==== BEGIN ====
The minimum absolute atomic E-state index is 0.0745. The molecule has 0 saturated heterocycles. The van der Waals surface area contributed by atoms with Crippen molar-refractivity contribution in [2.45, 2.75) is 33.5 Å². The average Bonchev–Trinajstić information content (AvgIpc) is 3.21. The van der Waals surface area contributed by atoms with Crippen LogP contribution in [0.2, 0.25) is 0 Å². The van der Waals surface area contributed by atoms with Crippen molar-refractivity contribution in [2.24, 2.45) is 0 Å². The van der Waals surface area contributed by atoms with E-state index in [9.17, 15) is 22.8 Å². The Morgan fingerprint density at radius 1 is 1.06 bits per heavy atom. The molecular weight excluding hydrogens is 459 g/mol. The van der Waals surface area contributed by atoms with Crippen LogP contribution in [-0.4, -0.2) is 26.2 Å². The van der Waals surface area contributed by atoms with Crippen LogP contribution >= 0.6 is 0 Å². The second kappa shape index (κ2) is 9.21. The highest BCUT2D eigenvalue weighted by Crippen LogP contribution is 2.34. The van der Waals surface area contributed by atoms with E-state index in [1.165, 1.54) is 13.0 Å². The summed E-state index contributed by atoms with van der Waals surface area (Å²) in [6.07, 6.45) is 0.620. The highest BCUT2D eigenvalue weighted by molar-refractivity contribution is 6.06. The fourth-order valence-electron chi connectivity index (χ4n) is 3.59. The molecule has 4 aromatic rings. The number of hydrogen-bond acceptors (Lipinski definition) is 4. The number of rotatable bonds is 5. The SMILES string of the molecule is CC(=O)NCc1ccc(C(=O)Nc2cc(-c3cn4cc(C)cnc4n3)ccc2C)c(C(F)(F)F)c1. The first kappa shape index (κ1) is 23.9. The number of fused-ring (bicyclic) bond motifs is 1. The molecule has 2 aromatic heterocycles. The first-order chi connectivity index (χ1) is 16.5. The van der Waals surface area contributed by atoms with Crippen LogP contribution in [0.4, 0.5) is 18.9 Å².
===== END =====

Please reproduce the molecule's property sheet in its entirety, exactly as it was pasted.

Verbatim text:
The minimum absolute atomic E-state index is 0.0745. The molecule has 0 saturated heterocycles. The van der Waals surface area contributed by atoms with Crippen molar-refractivity contribution in [2.45, 2.75) is 33.5 Å². The average Bonchev–Trinajstić information content (AvgIpc) is 3.21. The van der Waals surface area contributed by atoms with Crippen LogP contribution in [0.2, 0.25) is 0 Å². The van der Waals surface area contributed by atoms with Crippen molar-refractivity contribution in [2.24, 2.45) is 0 Å². The van der Waals surface area contributed by atoms with E-state index in [9.17, 15) is 22.8 Å². The Morgan fingerprint density at radius 1 is 1.06 bits per heavy atom. The molecular weight excluding hydrogens is 459 g/mol. The van der Waals surface area contributed by atoms with Crippen LogP contribution in [-0.4, -0.2) is 26.2 Å². The van der Waals surface area contributed by atoms with Crippen LogP contribution >= 0.6 is 0 Å². The second kappa shape index (κ2) is 9.21. The highest BCUT2D eigenvalue weighted by Crippen LogP contribution is 2.34. The van der Waals surface area contributed by atoms with E-state index in [1.165, 1.54) is 13.0 Å². The summed E-state index contributed by atoms with van der Waals surface area (Å²) in [6.07, 6.45) is 0.620. The highest BCUT2D eigenvalue weighted by molar-refractivity contribution is 6.06. The fourth-order valence-electron chi connectivity index (χ4n) is 3.59. The molecule has 4 aromatic rings. The number of hydrogen-bond acceptors (Lipinski definition) is 4. The number of rotatable bonds is 5. The SMILES string of the molecule is CC(=O)NCc1ccc(C(=O)Nc2cc(-c3cn4cc(C)cnc4n3)ccc2C)c(C(F)(F)F)c1. The first kappa shape index (κ1) is 23.9. The number of fused-ring (bicyclic) bond motifs is 1. The molecule has 2 aromatic heterocycles. The first-order chi connectivity index (χ1) is 16.5. The van der Waals surface area contributed by atoms with Crippen LogP contribution in [0.4, 0.5) is 18.9 Å².